The answer is found in the story itself: the national media are indeed part of an elite system which is not interested in discussing, much less effecting, radical political change. Dissident outsiders attempting to challenge the status quo are dismissed as marginal figures. But even high-profile insiders - celebrity managers, journalists, writers, dramatists and diplomats - are ignored.
On September 23, we wrote to the BBC's Brian Wheeler, the journalist who broke the story.
Hope you're well. I was impressed and amazed by your story, 'Dyke in BBC "conspiracy" claim.'
I would have thought it was important news of great interest to the public that a former BBC director general had described the BBC as part of a "conspiracy" preventing the "radical changes" needed to UK democracy. Isn't it extraordinary that not a single UK national newspaper has reported your story? What do you make of it?
Wheeler replied the same day:
Thanks for your comments. I'm afraid I have no idea why the story wasn't picked up by the nationals, although I think Media Guardian may have done something on it. It's sometimes hard to predict which stories will get followed up.
Wheeler was of course reluctant to speculate (and to reply to our second email) because BBC journalists are not allowed to express their personal opinions - or so we are to believe.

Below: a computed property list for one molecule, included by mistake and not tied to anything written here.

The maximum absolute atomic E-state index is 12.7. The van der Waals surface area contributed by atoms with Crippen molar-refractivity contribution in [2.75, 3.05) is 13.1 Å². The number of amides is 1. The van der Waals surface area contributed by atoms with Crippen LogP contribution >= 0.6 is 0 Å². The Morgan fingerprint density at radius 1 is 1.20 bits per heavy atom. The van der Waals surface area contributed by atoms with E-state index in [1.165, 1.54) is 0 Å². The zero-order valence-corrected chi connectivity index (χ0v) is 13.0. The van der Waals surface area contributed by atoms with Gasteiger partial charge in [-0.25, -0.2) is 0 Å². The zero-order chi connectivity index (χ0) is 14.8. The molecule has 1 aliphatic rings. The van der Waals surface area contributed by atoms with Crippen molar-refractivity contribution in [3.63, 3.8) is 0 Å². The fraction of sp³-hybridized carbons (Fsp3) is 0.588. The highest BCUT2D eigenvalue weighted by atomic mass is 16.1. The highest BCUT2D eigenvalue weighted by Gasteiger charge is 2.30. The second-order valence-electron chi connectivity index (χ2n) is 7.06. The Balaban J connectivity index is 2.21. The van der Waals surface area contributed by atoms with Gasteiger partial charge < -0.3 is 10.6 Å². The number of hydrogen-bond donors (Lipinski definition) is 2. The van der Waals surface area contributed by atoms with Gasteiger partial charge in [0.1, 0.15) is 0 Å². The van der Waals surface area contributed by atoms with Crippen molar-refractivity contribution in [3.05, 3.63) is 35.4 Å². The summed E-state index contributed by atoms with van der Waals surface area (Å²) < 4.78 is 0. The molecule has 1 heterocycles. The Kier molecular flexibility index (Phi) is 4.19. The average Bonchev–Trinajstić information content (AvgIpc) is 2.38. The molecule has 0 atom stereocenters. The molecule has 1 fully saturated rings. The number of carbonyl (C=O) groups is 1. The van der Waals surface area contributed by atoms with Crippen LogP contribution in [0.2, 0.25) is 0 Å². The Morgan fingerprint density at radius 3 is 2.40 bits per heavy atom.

Last month, Milton Coleman, senior editor at The Washington Post, sent a memo to staff on the issue of use of "individual accounts on online social networks, when used for reporting and for personal use". The memo warned staff to "remember that Washington Post journalists are always Washington Post journalists". It added:
"All Washington Post journalists relinquish some of the personal privileges of private citizens... Post journalists must refrain from writing, tweeting or posting anything-including photographs or video-that could be perceived as reflecting political, racial, sexist, religious or other bias or favoritism that could be used to tarnish our journalistic credibility. This same caution should be used when joining, following or friending any person or organization online." (http://paidcontent.org/article/419-wapos-social-media-guidelines-paint-staff-into-virtual-corner/)